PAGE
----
More from Grace Gate. I recently e-mailed the person who runs Grace Gate and let him (or her) know that I responded to one of his (or her) posts. A few days ago I noticed that this person left another link in a different combox again asking me to check out his (or her) site. I did not approve that one as he already asked me once and I responded. It is quite obvious that he is just trying to promote his site and spamming wherever he thinks he might draw attention to it. Since he wants so much attention I thought I would oblige him by working through some more of his (or her) Grace Gate material. Here is his “premise” under the heading, (B-2) God’s purpose: His glory
What is God’s ultimate purpose in everything He does? “(B-2) God’s Purpose: His Glory” will seek to show that God’s ultimate and overriding purpose in everything is to glorify Himself. It is not to keep us from persecution and hardship; it is not even to save every person from His judgment. It is to glorify Himself. John Piper explains how God is right and Righteous in upholding His own glory.
“God’s righteousness is essentially his unswerving allegiance to his own name and his own glory. God is righteous to the degree that he upholds and displays the honor of his name. He is righteous when he values most what is most valuable, and what is most valuable is his own glory. Therefore God’s justice, his righteousness, consists most fundamentally in doing what is consistent with the esteem and demonstration of his name, his glory. God would be unrighteous if he did not uphold and display his glory as infinitely valuable.”
It is tough to interact with this stuff as most of it is just quotes from popular contemporary Calvinists (Piper, White, and Sproul seem to be his [or her] favorites). So I will just focus primarily on the “premise” sections.
Calvinists might be surprised to learn that Arminians would readily agree that God is ultimately concerned with His own glory. The important question then becomes: what brings God the most glory? In the context of the Arminian/Calvinist debate we might frame the question like this:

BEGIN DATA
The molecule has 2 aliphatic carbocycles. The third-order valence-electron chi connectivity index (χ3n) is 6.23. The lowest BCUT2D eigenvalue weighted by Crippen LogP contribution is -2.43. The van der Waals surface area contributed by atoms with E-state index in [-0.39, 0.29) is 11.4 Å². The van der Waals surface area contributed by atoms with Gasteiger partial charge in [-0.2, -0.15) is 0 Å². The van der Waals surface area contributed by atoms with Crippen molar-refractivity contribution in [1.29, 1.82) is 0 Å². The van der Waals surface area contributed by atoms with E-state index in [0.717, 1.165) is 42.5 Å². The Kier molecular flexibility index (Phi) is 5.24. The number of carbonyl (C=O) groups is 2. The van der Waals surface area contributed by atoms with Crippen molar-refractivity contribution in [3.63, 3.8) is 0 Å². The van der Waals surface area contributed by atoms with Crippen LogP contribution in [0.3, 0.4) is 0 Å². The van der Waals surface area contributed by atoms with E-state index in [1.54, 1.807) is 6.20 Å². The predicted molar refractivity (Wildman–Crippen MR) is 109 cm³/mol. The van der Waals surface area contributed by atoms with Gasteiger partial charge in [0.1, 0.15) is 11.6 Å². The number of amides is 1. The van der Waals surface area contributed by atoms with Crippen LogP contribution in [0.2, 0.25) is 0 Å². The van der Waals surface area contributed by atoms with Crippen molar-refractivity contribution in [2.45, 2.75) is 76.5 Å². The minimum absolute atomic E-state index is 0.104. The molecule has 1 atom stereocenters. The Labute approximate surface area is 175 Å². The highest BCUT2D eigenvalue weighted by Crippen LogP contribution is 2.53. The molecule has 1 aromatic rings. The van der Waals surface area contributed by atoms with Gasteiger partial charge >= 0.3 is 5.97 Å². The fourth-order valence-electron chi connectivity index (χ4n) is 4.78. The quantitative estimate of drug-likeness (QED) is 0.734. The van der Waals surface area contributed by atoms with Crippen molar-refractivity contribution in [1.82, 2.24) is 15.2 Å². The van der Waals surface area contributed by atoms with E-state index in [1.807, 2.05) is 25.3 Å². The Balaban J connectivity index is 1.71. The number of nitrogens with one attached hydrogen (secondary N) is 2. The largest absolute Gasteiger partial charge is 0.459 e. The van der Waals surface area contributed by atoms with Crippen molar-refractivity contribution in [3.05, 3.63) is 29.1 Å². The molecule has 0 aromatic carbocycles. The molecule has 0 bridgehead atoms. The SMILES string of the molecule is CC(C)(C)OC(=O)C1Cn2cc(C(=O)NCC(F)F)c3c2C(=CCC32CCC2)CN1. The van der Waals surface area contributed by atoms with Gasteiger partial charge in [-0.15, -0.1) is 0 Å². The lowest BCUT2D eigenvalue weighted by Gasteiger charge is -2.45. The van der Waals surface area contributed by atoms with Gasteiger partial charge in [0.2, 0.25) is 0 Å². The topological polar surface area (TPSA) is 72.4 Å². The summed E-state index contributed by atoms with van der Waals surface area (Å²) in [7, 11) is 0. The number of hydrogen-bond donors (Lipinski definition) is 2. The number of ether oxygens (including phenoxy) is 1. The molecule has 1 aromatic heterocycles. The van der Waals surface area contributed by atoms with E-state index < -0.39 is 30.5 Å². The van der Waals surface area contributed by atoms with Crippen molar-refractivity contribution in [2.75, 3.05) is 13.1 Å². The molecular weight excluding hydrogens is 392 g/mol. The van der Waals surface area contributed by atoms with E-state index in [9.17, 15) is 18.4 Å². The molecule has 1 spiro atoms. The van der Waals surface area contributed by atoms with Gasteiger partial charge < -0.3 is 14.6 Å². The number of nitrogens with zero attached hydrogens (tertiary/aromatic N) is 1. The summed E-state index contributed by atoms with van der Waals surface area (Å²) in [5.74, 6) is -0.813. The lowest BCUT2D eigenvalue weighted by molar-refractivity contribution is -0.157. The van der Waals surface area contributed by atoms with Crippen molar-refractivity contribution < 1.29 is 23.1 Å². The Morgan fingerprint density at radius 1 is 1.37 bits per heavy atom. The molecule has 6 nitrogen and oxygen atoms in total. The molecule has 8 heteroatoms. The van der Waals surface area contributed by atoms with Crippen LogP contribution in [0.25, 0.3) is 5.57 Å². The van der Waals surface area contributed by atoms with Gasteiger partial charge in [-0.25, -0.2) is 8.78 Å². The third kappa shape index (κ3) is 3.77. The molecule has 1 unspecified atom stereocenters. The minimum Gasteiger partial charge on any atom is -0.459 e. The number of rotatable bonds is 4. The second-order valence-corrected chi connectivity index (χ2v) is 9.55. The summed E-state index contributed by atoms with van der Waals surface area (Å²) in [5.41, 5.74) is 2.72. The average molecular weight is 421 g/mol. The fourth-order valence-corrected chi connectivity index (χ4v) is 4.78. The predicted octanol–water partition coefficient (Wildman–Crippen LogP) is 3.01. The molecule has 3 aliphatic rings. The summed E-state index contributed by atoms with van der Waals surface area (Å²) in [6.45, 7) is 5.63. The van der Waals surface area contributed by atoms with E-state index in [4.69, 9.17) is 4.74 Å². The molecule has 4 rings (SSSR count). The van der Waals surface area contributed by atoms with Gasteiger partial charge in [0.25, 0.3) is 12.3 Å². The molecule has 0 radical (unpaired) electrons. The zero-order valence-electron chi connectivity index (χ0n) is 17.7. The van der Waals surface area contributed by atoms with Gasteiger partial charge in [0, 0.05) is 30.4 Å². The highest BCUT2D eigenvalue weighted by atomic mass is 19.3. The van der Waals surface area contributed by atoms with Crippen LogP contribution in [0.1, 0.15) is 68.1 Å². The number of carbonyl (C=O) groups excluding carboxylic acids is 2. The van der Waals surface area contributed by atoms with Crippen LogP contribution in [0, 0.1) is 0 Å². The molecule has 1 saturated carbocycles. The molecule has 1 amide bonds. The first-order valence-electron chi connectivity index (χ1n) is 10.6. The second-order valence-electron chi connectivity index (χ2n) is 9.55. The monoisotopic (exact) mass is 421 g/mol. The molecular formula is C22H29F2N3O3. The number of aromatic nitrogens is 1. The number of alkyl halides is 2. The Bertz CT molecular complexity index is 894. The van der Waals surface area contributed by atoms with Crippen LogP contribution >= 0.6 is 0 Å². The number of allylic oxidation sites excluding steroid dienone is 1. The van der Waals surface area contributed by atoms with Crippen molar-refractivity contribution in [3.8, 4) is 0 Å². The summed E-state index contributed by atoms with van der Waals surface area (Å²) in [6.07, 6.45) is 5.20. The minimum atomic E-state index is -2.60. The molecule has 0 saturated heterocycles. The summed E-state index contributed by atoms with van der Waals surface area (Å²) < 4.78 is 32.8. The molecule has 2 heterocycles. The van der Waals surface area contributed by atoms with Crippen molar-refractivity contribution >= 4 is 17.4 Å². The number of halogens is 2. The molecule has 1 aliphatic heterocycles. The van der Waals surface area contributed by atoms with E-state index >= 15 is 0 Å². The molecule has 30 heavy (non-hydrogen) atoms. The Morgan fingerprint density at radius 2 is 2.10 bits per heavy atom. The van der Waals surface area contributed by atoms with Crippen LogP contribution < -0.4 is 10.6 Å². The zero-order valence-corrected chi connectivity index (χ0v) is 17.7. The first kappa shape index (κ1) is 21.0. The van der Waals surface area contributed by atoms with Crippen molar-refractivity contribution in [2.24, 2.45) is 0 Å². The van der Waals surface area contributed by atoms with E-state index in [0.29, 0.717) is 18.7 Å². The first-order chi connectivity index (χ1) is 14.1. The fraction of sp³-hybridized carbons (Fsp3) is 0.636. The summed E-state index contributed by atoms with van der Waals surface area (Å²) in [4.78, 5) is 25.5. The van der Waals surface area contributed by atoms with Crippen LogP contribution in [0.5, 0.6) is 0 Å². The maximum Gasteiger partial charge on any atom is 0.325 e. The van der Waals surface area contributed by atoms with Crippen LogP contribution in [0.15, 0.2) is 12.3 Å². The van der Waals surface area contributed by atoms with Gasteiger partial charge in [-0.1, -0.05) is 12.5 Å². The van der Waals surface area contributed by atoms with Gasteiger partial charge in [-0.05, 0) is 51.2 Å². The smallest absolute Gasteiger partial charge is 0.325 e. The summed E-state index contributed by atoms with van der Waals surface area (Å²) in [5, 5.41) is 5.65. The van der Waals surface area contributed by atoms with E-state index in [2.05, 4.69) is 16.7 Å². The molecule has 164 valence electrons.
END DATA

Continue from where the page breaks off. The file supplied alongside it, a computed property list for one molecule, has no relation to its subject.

“Does God receive more glory from cause and effect (determinism) relationships or from influence and response relationships?”
How much glory does God receive by creating persons who are not capable of genuine personality (i.e., not allowed to genuinely be or act as persons)? In other words, if God controls the thoughts and actions of His creatures does that not destroy their value as persons? And why would God want to have relationships with His creatures when He controls their every thought and action? Can we really call that a relationship? Can we really call such creatures “persons” at all? Can the God of all truth really be satisfied with such a farce?
It seems to me that God is most glorified by the fact that some of His creatures freely value Him and want to enter into a personal relationship with Him. This seems far more glorifying than the conception of God which has Him needing to irresistibly control the wills (if you can even call it a will) of some of His creatures to love and trust Him (else they would never do so). How is that glorifying to God? Is it really that impressive that God controls everything (in a deterministic sense) and irresistibly controls His creatures to love Him? I am more impressed by a parent who has earned the respect and love of his (or her) children, than one who is just authoritative and forces devotion from his children. So it is not that impressive to me that God authoritatively controls His entire creation in such a way that there can be no independent wills other than His own (as if the Sovereign creator of the universe should be threatened by independent wills). Calvinistic determinism leads to several unfortunate consequences that are far from glorifying to God:
1) It makes God the author and cause of evil since He controls every thought and action of His creatures. To make the God of holiness and truth into the author of all sin and evil makes Him contradictory at His core. This robs God of both His holiness and inherent truthfulness, and therefore robs Him of His glory.